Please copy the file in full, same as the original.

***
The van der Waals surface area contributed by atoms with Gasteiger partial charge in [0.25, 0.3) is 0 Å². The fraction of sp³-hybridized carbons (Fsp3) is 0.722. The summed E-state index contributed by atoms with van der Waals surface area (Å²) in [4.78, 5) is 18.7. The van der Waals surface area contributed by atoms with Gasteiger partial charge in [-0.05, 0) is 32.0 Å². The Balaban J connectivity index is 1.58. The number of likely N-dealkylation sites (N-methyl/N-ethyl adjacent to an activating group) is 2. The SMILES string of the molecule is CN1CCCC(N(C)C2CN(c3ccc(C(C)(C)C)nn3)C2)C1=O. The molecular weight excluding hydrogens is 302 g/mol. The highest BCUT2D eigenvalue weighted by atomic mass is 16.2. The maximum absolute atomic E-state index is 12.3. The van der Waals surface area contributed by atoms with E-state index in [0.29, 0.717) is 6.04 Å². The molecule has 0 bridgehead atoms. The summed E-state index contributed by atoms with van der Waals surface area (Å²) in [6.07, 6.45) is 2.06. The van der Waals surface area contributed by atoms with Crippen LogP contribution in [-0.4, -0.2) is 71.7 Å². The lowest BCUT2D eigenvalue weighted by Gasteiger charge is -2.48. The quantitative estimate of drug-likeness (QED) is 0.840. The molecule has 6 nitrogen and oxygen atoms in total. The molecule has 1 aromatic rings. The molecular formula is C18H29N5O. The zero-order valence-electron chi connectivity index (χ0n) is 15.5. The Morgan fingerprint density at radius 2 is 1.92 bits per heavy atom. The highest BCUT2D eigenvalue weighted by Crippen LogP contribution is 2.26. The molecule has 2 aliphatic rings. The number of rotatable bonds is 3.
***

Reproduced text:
The van der Waals surface area contributed by atoms with Gasteiger partial charge in [0.25, 0.3) is 0 Å². The fraction of sp³-hybridized carbons (Fsp3) is 0.722. The summed E-state index contributed by atoms with van der Waals surface area (Å²) in [4.78, 5) is 18.7. The van der Waals surface area contributed by atoms with Gasteiger partial charge in [-0.05, 0) is 32.0 Å². The Balaban J connectivity index is 1.58. The number of likely N-dealkylation sites (N-methyl/N-ethyl adjacent to an activating group) is 2. The SMILES string of the molecule is CN1CCCC(N(C)C2CN(c3ccc(C(C)(C)C)nn3)C2)C1=O. The molecular weight excluding hydrogens is 302 g/mol. The highest BCUT2D eigenvalue weighted by atomic mass is 16.2. The maximum absolute atomic E-state index is 12.3. The van der Waals surface area contributed by atoms with E-state index in [0.29, 0.717) is 6.04 Å². The molecule has 0 bridgehead atoms. The summed E-state index contributed by atoms with van der Waals surface area (Å²) in [6.07, 6.45) is 2.06. The van der Waals surface area contributed by atoms with Crippen LogP contribution in [-0.4, -0.2) is 71.7 Å². The lowest BCUT2D eigenvalue weighted by Gasteiger charge is -2.48. The quantitative estimate of drug-likeness (QED) is 0.840. The molecule has 6 nitrogen and oxygen atoms in total. The molecule has 1 aromatic rings. The molecular formula is C18H29N5O. The zero-order valence-electron chi connectivity index (χ0n) is 15.5. The Morgan fingerprint density at radius 2 is 1.92 bits per heavy atom. The highest BCUT2D eigenvalue weighted by Crippen LogP contribution is 2.26. The molecule has 2 aliphatic rings. The number of rotatable bonds is 3.